By Cheta Nwanze
The hands-off approach of the US towards the African continent under the Trump administration, that has continued under Joe Biden and the continuation of failing European influence has afforded Russia the space to step up. Initially by strengthening regional military forces’ capacity to respond to the threat of Islamist groups across west and central Africa. What Russia stands to gain asides from conflict diamonds and mining rights, its increased influence and the numbers required for key votes in the United Nations General Assembly. The long term effect of this, though, is that democratic gains in West Africa, and indeed the whole of the African continent, could be pegged back as more countries look towards Russia for support.
While China’s spending power on the continent is unmatched, Russian re-entry builds on historic socio-political ties which date back to the Cold War era. During the Cold War the Soviet Union provided arms to revolutionaries in places like Angola and Congo seeking to overthrow colonial governments and their “puppet” successors. The Soviet Union’s interest in exporting its brand of Marxist-Leninism did not just stop at military and ideological support. It expanded that core into a more social enterprise drive model: offering scholarships to a whole generation of African scholars, academics, technocrats
and soldiers to be trained in Soviet institutions. The adoption of socialist economics in many an African state was a clear example of this influence. With the collapse of the Soviet Union these African
“socialist” states were starved of moral and ideological support as Russia retreated.
However, Russia has recently shown a renewed interest in Africa.2 A meeting co-hosted by the Russian President, Vladimir Putin, and his Egyptian counterpart, Abdel Fattah el-Sisi, which was held in Sochi, Russia in October 2019, marked the very first Russia-Africa Summit. At that summit, Putin told a gathering of African leaders that Russia was “not going to participate in a new ‘repartition’ of the continent’s wealth; rather, we are ready to engage in competition for cooperation with Africa”. Renewed Russian interest in Africa has focused on two main areas of support: economic cooperation and military support.
The West is increasingly reluctant to sell arms to West African state actors based on concerns over how the weapons could be used to violate human rights. In 2020, the UK parliament asked Downing Street to investigate human rights abuses by the Nigerian government3 and security agencies against citizens.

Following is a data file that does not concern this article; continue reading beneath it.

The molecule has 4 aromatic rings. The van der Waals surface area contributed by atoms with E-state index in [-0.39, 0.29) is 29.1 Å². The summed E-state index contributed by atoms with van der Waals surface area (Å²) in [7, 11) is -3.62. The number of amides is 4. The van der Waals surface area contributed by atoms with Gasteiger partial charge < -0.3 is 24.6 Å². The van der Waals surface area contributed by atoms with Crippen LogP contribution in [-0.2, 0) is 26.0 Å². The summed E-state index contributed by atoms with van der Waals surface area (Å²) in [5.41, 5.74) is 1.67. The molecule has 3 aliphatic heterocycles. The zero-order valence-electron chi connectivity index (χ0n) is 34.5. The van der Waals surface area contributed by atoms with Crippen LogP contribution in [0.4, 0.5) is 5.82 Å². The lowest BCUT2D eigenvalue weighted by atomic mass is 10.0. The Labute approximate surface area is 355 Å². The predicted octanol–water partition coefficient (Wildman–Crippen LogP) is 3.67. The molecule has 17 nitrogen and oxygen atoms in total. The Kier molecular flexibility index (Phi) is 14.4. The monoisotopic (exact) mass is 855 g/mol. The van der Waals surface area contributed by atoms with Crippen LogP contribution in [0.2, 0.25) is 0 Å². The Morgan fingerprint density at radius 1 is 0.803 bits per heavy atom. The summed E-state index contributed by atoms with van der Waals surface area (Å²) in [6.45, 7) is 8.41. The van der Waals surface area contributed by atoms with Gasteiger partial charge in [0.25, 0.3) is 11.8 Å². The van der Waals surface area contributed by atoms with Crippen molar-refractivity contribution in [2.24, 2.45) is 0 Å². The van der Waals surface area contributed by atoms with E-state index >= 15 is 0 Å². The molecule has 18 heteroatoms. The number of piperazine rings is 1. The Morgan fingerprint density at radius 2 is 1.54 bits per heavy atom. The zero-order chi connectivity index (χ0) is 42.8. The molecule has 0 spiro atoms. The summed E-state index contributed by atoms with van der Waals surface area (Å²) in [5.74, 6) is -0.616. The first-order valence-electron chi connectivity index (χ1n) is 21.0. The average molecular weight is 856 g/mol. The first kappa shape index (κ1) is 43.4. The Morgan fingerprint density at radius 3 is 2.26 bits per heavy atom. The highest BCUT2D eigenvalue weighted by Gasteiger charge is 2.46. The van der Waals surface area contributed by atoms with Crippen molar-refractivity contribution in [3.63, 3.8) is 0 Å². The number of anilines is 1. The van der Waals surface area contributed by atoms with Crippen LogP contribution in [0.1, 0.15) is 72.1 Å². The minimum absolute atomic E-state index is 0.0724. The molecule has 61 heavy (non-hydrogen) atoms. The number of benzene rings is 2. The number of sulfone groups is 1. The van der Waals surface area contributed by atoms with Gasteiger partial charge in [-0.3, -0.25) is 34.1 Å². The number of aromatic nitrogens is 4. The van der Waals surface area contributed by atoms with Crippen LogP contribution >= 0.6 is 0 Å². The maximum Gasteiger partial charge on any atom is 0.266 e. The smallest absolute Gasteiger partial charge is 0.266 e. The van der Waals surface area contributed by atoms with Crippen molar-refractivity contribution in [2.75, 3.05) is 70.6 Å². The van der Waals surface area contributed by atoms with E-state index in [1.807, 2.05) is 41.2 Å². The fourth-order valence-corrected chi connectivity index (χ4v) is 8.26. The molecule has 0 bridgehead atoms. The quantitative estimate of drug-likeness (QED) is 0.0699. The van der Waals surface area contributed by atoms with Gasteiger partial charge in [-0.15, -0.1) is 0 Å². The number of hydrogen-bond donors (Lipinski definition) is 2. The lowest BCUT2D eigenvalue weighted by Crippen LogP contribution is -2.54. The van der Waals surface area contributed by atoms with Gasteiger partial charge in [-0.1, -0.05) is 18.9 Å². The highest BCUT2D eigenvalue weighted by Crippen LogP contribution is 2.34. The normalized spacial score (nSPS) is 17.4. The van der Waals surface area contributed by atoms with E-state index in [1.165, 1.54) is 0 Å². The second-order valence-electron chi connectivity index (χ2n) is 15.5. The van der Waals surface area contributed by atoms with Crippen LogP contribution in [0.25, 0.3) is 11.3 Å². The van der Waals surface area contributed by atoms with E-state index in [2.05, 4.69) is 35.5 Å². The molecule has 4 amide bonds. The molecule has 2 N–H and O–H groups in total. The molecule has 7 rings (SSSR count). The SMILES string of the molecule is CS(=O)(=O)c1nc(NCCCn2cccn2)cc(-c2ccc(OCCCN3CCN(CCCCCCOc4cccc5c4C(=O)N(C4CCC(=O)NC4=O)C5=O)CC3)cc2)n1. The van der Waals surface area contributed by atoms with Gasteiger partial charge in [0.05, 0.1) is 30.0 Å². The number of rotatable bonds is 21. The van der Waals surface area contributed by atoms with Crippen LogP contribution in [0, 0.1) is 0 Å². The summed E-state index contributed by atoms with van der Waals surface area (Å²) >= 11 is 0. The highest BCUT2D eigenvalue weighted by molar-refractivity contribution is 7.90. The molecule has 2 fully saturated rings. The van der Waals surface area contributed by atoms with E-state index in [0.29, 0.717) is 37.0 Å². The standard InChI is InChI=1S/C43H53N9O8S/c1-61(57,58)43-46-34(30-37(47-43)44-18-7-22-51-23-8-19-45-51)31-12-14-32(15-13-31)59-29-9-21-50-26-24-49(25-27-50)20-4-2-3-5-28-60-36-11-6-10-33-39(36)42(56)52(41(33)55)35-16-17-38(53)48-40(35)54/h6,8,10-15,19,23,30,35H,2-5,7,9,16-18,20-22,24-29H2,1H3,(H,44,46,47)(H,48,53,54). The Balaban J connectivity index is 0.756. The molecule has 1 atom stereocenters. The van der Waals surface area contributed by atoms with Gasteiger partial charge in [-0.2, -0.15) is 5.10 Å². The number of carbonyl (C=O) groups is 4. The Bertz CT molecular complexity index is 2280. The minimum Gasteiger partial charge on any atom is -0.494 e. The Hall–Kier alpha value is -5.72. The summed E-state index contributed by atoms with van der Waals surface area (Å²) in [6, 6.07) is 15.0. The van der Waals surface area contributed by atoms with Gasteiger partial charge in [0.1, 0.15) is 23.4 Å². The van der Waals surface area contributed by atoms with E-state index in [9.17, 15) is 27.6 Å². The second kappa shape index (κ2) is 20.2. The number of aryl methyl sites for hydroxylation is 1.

Securing weapons has been a challenge for state security forces in Nigeria’s northeast and northwest, and in the Liptako-Gourma region4, which borders Burkina Faso, Mali and Niger. Multiple reports have documented terrorists, operating as militia in these regions, carting away weapons after successful attacks on military facilities. This raises further concerns that arms could end up in the hands of non-state actors, who are even less accountable for their actions. The government in Moscow is less concerned about human rights given its record against its own people, and its continued
support for Soviet-era relics like Aleksandr Lukashenko in Belarus.
As the second-largest weapons producer in the world, Russia is a major supplier of arms to Africa: according to the think-tank Stockholm International Peace Research Institute, 13% of Russian arms are sold to African countries. The weaponry sold is predominantly secondhand equipment, such as combat helicopters, aircraft and surface-to-air missile systems. During the two-day summit in Sochi in 2019, the Nigerian government signed a contract6 with Russia for the supply of twelve Mi-35 Hind E attack helicopters, likely to be used in the fight against the jihadist movement, Boko Haram, in the northeast of the country. On 1 October 2021, Mali’s Interim Defence Minister Sadio Camara said that the country had acquired four helicopters, arms and ammunition from Russia in a contract agreed in December 20207 to support its armed forces in their battle with fighters linked to ISIL (ISIS) and al-Qaeda.
The inability of the modern state to find lasting solutions to the crisis has seen the country experience
three coups, with the latest happening early this year when the transitional government of Bah Ndaw was deposed by Col Assimi Goita who led last year’s coup that ousted deeply unpopular President Ibrahim
Russian private military contractors have also latched on to the security needs of West African states bordering the Sahel where Islamist insecurity is prevalent. In September 2021, a security deal between the mercenary Wagner Group, which is rumoured to have ties to the Kremlin, and the Malian state was agreed according to a report by Reuters. Under the terms of the deal, a thousand personnel are to be deployed to guard regime officials and their families with the Wagner Group paid an estimated 6 billion CFA francs ($10.4 million8) a month for its services. One security source working in the region said the mercenaries would also train the Malian military and provide protection for senior officials. An arrangement that angered French officials given its long-standing military support to the country. But anti-French sentiments in the Sahel have been rising among citizens9 given the inability of French troops stationed in the area to stem violence attributed to the Islamists.